O’Reilly is in no doubt that this is the big one everyone had been waiting for.
“What we are announcing is the beginning of that [oil] industry. We hope there is a renaissance of international companies who come to Ireland and help us exploit our natural resources,” he said.
O’Reilly claims he has had “overtures” from oil companies in Asia and the US as well as Europe which are willing to share the risk — and potential US$1 billion cost — of the first-phase development. ExxonMobil, the world’s largest non-state-owned oil company, is already a partner with Providence at another offshore site, Dunquin.
O’Reilly wants the oil to be landed in Ireland and refined locally, but says a partner would be needed for this too. There is already a refinery at Whitegate, near Cork, plus a deep-water harbor.
Yet the biggest prize for Ireland would be if the Barryroe scheme develops as O’Reilly hopes — and triggers a resurgence of interest not only in the Celtic Sea, but in other regions.
Gas has been piped from the Kinsale Head field off Cork for 30 years and there have been other oil finds around the coastline, but none have been big enough to be worth developing. Now the economics have changed — as a result of higher energy prices, lower taxes and new drilling techniques — for fields like Barryroe.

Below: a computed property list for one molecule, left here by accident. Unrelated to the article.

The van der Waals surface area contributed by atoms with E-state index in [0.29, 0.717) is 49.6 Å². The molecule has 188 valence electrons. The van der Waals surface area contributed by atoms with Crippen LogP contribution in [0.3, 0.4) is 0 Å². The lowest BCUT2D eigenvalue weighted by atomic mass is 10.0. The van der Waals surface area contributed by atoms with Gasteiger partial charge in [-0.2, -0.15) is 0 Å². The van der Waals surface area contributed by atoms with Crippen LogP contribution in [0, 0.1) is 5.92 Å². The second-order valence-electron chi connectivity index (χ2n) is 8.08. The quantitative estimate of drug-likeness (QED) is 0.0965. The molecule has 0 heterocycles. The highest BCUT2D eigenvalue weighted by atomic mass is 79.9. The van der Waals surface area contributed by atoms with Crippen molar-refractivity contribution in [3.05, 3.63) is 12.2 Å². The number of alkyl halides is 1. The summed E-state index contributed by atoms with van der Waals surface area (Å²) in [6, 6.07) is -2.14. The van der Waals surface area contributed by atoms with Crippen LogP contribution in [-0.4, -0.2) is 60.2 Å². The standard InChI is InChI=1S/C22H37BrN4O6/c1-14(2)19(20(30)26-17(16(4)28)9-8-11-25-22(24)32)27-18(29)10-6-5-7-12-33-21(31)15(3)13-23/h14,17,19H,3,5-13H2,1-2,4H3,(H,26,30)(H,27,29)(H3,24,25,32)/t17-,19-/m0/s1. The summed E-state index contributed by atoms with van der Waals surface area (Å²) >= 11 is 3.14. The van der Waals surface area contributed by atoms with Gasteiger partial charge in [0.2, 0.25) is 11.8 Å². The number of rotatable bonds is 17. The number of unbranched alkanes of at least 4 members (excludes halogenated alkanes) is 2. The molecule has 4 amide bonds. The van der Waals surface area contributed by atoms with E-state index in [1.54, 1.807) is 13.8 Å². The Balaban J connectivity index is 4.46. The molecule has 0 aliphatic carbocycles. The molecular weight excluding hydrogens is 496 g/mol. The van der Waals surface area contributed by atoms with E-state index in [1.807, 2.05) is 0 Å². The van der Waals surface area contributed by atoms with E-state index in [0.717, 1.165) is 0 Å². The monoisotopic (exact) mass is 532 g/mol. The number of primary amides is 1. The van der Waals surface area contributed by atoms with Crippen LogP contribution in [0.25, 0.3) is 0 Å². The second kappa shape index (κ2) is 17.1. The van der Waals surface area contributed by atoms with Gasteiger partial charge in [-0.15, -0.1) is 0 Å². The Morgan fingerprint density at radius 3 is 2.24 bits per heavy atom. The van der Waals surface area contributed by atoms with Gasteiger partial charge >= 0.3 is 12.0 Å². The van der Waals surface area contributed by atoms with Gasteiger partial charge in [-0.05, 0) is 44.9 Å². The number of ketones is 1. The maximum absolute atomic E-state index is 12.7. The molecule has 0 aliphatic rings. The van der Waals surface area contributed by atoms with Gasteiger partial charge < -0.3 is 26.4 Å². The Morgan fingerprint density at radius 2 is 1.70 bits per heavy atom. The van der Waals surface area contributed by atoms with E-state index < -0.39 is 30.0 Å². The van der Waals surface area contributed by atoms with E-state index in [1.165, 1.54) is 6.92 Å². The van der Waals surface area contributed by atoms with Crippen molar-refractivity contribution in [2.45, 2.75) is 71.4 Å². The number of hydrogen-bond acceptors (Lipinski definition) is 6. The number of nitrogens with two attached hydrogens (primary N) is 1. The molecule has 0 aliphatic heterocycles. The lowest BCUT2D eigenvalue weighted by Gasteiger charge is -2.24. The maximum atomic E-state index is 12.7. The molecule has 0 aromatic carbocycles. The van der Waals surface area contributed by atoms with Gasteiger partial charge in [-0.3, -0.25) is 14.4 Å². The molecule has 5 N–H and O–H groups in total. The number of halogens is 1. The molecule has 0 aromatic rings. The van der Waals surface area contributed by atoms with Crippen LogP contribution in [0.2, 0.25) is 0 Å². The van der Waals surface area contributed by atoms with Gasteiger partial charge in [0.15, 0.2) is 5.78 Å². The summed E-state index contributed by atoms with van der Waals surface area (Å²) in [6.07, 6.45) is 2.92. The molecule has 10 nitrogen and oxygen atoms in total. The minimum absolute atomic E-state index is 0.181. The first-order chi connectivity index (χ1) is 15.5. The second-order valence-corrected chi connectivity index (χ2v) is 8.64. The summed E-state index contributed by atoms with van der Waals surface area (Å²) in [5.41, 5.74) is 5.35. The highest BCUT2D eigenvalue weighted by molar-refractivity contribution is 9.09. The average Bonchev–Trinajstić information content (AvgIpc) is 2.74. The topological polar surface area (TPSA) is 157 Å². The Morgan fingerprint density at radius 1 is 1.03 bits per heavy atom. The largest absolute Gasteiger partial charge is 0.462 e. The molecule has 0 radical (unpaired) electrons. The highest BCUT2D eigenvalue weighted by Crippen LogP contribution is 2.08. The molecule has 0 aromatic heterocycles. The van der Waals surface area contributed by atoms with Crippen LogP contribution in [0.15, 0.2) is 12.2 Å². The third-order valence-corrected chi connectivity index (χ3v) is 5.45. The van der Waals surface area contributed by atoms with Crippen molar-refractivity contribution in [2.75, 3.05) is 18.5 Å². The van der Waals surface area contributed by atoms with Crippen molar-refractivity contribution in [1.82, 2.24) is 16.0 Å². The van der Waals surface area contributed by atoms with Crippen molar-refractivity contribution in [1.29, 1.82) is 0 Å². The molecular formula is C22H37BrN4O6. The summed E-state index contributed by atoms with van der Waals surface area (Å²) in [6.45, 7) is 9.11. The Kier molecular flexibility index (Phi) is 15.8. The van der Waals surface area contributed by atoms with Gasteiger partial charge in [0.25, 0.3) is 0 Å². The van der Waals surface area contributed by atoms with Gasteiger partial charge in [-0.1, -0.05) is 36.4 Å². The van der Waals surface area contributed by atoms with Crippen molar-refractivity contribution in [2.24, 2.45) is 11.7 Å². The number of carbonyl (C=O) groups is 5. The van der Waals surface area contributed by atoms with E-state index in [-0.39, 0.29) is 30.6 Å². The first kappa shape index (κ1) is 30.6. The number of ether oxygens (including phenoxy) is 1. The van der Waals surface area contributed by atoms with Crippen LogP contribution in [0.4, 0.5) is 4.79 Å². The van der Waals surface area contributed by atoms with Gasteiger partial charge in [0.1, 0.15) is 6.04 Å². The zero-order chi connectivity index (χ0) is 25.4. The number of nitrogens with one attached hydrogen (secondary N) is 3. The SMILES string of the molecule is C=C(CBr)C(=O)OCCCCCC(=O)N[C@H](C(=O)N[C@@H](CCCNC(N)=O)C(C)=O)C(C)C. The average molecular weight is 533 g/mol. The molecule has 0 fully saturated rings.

John Mullins, Cork Chamber of Commerce president and CEO of state-owned gas group Bord Gais, said foreign investment from IT and pharmaceutical groups has kept the region more buoyant than others since the crash.
“I’m not an expert in geology or seismology but all the information suggests quite a significant commercial find,” said Mullins, who has already set up an oil and gas exploration group at the chamber.
Foreign companies seem to be the key to much of what happens in Ireland at present.
As one property manager said: “When you talk to one of these large [overseas] firms it is like people from another planet. They are full of hope and optimism whereas locals have had so much bad news that cannot conceive anything getting better. No one in Ireland, perhaps O’Reilly aside, wants to take a risk: they’re full of fear.”